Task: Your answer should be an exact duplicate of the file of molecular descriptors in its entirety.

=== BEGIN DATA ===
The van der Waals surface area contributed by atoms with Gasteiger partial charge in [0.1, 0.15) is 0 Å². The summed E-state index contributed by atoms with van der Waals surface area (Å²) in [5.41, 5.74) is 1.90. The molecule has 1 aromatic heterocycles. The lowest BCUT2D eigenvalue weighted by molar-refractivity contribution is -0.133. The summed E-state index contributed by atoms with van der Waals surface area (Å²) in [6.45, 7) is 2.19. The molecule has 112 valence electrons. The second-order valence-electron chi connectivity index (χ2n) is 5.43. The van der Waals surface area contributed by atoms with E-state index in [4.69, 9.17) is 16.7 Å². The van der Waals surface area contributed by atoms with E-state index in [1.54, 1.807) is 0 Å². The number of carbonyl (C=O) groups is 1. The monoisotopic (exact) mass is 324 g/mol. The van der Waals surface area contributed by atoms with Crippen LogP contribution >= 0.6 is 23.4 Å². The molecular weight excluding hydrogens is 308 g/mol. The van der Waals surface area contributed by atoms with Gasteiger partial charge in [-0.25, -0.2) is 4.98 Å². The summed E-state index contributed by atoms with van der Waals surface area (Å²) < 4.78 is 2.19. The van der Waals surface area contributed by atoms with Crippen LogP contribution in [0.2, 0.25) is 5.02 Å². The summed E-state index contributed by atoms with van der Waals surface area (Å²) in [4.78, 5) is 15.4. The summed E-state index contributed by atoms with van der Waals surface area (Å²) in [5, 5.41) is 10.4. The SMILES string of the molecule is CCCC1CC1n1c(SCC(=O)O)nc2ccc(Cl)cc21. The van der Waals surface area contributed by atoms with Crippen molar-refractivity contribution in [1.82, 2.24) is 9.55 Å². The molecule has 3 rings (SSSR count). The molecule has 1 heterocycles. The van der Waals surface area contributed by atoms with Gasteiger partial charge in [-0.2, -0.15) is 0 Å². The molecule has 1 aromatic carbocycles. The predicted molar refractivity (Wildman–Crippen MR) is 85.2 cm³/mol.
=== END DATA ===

The van der Waals surface area contributed by atoms with Gasteiger partial charge in [0.1, 0.15) is 0 Å². The summed E-state index contributed by atoms with van der Waals surface area (Å²) in [5.41, 5.74) is 1.90. The molecule has 1 aromatic heterocycles. The lowest BCUT2D eigenvalue weighted by molar-refractivity contribution is -0.133. The summed E-state index contributed by atoms with van der Waals surface area (Å²) in [6.45, 7) is 2.19. The molecule has 112 valence electrons. The second-order valence-electron chi connectivity index (χ2n) is 5.43. The van der Waals surface area contributed by atoms with E-state index in [4.69, 9.17) is 16.7 Å². The van der Waals surface area contributed by atoms with E-state index in [1.54, 1.807) is 0 Å². The number of carbonyl (C=O) groups is 1. The monoisotopic (exact) mass is 324 g/mol. The van der Waals surface area contributed by atoms with Crippen LogP contribution >= 0.6 is 23.4 Å². The molecular weight excluding hydrogens is 308 g/mol. The van der Waals surface area contributed by atoms with Gasteiger partial charge in [-0.25, -0.2) is 4.98 Å². The summed E-state index contributed by atoms with van der Waals surface area (Å²) < 4.78 is 2.19. The van der Waals surface area contributed by atoms with Crippen LogP contribution in [0.2, 0.25) is 5.02 Å². The summed E-state index contributed by atoms with van der Waals surface area (Å²) in [4.78, 5) is 15.4. The summed E-state index contributed by atoms with van der Waals surface area (Å²) in [5, 5.41) is 10.4. The SMILES string of the molecule is CCCC1CC1n1c(SCC(=O)O)nc2ccc(Cl)cc21. The van der Waals surface area contributed by atoms with Crippen molar-refractivity contribution in [1.82, 2.24) is 9.55 Å². The molecule has 3 rings (SSSR count). The molecule has 1 heterocycles. The van der Waals surface area contributed by atoms with Gasteiger partial charge in [-0.2, -0.15) is 0 Å². The molecule has 1 aromatic carbocycles. The predicted molar refractivity (Wildman–Crippen MR) is 85.2 cm³/mol.